The only thing worse than a frivolous lawsuit is a frivolous repeat of a frivolous lawsuit:
A group of Native Americans filed a new legal challenge yesterday to trademarks for the name and logo of the Washington Redskins, saying the team’s name is a racial slur that should be changed.
A petition filed at the U.S. Patent and Trademark Office by six Native Americans represents a second chance for Indians to challenge the football franchise’s name. The team prevailed in an earlier fight when a U.S. District Court judge ruled that the plaintiffs waited too long under trademark law to object. This time, the complaint was filed with a new set of plaintiffs.
“The term ‘redskin’ was and is a pejorative, derogatory, denigrating, offensive, scandalous, contemptuous, disreputable, disparaging and racist designation for a Native American person,” the complaint says.
Whatever thesaurus the plaintiffs are using, I want one. I’m surprised the complaint didn’t add “just plain icky.”
The litigation is premised on patent and trademark law, about which I know exactly zero. But let’s pretend this were a torts lawsuit.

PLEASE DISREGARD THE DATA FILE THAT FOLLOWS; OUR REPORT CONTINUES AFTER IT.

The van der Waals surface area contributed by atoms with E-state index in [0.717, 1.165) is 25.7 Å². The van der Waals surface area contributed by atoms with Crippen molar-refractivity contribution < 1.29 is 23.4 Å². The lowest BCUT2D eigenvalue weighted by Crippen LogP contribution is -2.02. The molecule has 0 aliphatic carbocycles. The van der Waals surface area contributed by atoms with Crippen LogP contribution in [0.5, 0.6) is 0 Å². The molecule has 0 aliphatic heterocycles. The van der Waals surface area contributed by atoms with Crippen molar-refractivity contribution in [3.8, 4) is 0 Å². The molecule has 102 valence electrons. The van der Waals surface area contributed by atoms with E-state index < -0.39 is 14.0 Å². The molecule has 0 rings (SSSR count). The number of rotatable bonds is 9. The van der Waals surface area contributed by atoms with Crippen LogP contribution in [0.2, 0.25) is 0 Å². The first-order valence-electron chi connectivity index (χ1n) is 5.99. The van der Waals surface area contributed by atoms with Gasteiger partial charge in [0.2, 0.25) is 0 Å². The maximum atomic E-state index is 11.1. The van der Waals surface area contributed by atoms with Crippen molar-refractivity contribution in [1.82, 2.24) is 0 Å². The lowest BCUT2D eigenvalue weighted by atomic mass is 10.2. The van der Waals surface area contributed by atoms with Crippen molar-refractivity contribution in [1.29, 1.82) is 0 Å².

Group libel is always a fun topic. It’s also always a loser in court — unless the group is unambiguously defined (e.g., “Every single member of the Washington Redskins uses illegal drugs…” would be actionable defamation at common law. “Most members of the Washington Redskins use illegal drugs…” would not).
So first and foremost there simply is no tort. And if there were, there would be a question of standing (who exactly qualifies as a “Redskin” capable of being offended?). And injunctive relief is not a typical tort remedy. Oh, and let’s not forget that pesky collateral estoppel problem.
Did we learn nothing from the Mohammad cartoon riots? Not every umbrage deserves correction, either in the courts or in the streets.
One sports trademark is “Just Do It.” Perhaps another should be “Just Deal With It.”